The presidents of Armenia and Azerbaijan could meet soon for the first time in more than a year to try to revive the Nagorno-Karabakh peace process, Foreign Minister Edward Nalbandian said during a visit to Moscow on Thursday.
The unresolved Karabakh conflict was on the agenda of Nalbandian’s talks with his Russian counterpart Sergey Lavrov. Nalbandian announced after the talks that he and Azerbaijan’s Foreign Minister Elmar Mammadyarov will meet in the Polish city of Krakow next month in the presence of the U.S., Russian and French co-chairs of the OSCE Minsk Group.
“Also, a meeting at the highest level is not ruled out,” Nalbandian told a joint news conference with Lavrov. He did not specify possible dates for such a meeting.
Tigran Balayan, the Armenian Foreign Ministry spokesman accompanying Nalbandian during the trip, likewise wrote on Twitter that “a meeting of the presidents is possible.” But he too did not elaborate.
Official Baku seemed to confirm the upcoming meeting of Nalbandian and Mammadyarov but did not immediately comment on the possibility of a fresh Armenian-Azerbaijani summit on Karabakh. Citing an unnamed diplomatic source, the Azerbaijani Trend news agency said that the two ministers will meet in Krakow on the sidelines of a ministerial conference of ex-Soviet states covered by the European Union’s Eastern Partnership program. It is scheduled for May 17-18.
Presidents Serzh Sarkisian of Armenia and Ilham Aliyev most recently met in the Russian city of Sochi in January 2012. The talks were hosted by then Russian President Dmitry Medvedev. In a joint written statement issued there, Aliyev and Sarkisian pledged to intensify their efforts to agree on the Basic Principles of a Karabakh settlement put forward by the international mediators.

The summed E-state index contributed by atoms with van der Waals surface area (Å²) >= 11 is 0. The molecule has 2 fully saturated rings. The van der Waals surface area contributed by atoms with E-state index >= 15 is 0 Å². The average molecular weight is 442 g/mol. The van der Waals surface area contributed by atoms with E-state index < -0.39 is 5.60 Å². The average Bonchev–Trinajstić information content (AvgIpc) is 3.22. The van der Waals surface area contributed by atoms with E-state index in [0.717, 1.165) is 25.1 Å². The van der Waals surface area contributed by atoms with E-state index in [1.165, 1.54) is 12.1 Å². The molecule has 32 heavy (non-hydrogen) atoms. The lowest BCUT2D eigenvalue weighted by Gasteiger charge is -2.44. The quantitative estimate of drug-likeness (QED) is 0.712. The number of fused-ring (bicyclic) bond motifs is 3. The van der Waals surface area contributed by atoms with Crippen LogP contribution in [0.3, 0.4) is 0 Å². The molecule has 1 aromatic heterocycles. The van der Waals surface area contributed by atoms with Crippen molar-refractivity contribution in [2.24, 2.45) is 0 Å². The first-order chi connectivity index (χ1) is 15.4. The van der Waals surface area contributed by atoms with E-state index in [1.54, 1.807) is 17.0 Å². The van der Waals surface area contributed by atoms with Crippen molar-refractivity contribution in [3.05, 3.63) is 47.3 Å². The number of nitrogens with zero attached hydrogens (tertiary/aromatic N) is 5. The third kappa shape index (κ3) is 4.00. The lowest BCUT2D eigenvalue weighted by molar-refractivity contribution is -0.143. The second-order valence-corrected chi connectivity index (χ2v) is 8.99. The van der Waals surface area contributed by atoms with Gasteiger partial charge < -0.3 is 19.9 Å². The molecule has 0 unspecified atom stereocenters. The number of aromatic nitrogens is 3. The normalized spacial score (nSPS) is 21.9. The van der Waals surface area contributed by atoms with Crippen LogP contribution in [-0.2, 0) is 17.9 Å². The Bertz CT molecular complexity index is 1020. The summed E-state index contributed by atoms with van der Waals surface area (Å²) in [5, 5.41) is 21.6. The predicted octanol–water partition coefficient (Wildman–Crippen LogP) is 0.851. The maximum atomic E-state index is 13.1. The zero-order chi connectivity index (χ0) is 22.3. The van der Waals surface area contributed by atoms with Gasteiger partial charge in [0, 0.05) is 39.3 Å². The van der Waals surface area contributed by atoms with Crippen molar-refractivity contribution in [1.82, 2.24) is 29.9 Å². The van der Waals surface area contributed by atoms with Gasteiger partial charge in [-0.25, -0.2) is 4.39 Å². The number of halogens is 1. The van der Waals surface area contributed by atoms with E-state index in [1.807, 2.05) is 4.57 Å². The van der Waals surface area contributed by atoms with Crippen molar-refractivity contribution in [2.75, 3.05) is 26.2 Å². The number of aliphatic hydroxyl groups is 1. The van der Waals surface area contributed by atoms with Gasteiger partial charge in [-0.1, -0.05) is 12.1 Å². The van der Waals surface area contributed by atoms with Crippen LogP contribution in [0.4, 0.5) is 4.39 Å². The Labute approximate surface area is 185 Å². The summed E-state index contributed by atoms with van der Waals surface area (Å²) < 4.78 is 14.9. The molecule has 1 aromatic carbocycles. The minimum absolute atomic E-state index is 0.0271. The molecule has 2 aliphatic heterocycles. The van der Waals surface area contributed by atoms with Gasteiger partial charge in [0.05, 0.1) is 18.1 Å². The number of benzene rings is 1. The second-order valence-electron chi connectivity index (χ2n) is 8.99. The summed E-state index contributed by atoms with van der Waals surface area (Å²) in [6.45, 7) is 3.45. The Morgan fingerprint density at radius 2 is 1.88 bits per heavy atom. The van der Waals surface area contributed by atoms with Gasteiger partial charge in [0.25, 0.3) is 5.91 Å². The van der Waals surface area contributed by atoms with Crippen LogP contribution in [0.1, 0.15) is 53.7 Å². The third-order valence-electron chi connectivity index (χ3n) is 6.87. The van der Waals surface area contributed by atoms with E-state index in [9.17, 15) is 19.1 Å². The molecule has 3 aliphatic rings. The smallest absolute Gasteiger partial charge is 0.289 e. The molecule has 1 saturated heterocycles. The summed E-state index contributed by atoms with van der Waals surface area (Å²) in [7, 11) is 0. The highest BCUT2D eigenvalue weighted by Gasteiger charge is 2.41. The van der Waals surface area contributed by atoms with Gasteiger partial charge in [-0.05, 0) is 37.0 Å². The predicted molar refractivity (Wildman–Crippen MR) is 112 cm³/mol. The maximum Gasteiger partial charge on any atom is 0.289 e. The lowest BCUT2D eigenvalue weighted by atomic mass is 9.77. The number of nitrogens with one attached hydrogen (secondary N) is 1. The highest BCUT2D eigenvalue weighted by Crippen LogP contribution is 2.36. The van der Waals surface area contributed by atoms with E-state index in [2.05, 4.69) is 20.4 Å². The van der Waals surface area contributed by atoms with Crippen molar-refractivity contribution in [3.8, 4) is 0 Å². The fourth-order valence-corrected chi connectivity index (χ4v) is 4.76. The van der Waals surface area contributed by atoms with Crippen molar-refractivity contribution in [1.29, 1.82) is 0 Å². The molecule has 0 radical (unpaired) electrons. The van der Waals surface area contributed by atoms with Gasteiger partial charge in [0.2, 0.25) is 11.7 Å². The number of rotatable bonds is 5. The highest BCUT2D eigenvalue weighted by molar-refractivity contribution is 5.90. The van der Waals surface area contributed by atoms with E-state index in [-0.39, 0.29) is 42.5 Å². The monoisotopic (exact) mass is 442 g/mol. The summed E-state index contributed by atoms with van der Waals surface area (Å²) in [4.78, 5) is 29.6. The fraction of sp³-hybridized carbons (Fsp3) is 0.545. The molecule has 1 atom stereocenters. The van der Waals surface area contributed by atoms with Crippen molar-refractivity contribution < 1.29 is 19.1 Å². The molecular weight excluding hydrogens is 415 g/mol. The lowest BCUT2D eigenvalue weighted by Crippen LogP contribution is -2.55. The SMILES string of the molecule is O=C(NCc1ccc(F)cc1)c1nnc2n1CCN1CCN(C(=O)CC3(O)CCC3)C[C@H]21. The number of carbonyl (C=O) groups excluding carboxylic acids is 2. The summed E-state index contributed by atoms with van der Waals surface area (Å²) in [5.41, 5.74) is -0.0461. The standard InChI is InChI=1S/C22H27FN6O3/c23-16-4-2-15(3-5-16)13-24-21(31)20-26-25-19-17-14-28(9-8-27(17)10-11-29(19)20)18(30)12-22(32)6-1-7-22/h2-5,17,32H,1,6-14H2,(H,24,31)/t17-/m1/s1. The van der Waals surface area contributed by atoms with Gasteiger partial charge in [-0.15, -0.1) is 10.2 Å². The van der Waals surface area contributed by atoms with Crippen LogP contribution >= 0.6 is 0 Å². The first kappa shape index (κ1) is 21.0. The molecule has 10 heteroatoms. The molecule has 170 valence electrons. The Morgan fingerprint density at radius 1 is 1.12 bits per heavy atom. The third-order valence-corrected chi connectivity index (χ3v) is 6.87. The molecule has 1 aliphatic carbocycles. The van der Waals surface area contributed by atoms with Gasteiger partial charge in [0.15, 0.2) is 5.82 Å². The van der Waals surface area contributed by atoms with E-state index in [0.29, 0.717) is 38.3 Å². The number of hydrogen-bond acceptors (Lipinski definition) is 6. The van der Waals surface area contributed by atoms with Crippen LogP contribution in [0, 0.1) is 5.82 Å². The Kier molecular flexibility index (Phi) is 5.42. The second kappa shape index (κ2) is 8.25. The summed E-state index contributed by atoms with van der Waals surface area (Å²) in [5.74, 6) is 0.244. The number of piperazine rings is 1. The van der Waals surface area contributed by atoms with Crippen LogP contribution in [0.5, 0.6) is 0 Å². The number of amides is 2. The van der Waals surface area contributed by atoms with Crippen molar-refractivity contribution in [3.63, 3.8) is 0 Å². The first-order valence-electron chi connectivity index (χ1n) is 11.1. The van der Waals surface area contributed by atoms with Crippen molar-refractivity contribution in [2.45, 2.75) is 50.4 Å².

However, tensions in the conflict zone rose in the following months, with both sides reporting in June 2012 one of the deadliest ceasefire violations in years on the Armenian-Azerbaijani border. Fears of a renewed full-scale war were also stoked by Azerbaijani threats to forcibly halt commercial civilian flights to Karabakh planned by the Armenian side.
Prospects for Karabakh peace were dealt a further blow in August when Azerbaijan secured the release from a Hungarian prison of an Azerbaijani army officer who axe-murdered an Armenian colleague in Budapest in 2004. Yerevan reacted furiously to the officer’s glorification by Baku.
The American, French and Russian diplomats co-heading the Minsk Group have since organized several meetings of Mammadyarov and Nalbandian and made several trips to the conflict zone. But they have reported no progress towards an Armenian-Azerbaijani agreement on the unpublicized Basic Principles.
Lavrov said on Friday that Russia stands by those principles and is planning “additional measures that will help to understand how far we have gone in terms of resuming negotiations.” “There is no letup in our activities and we will keep working,” the Russian minister said.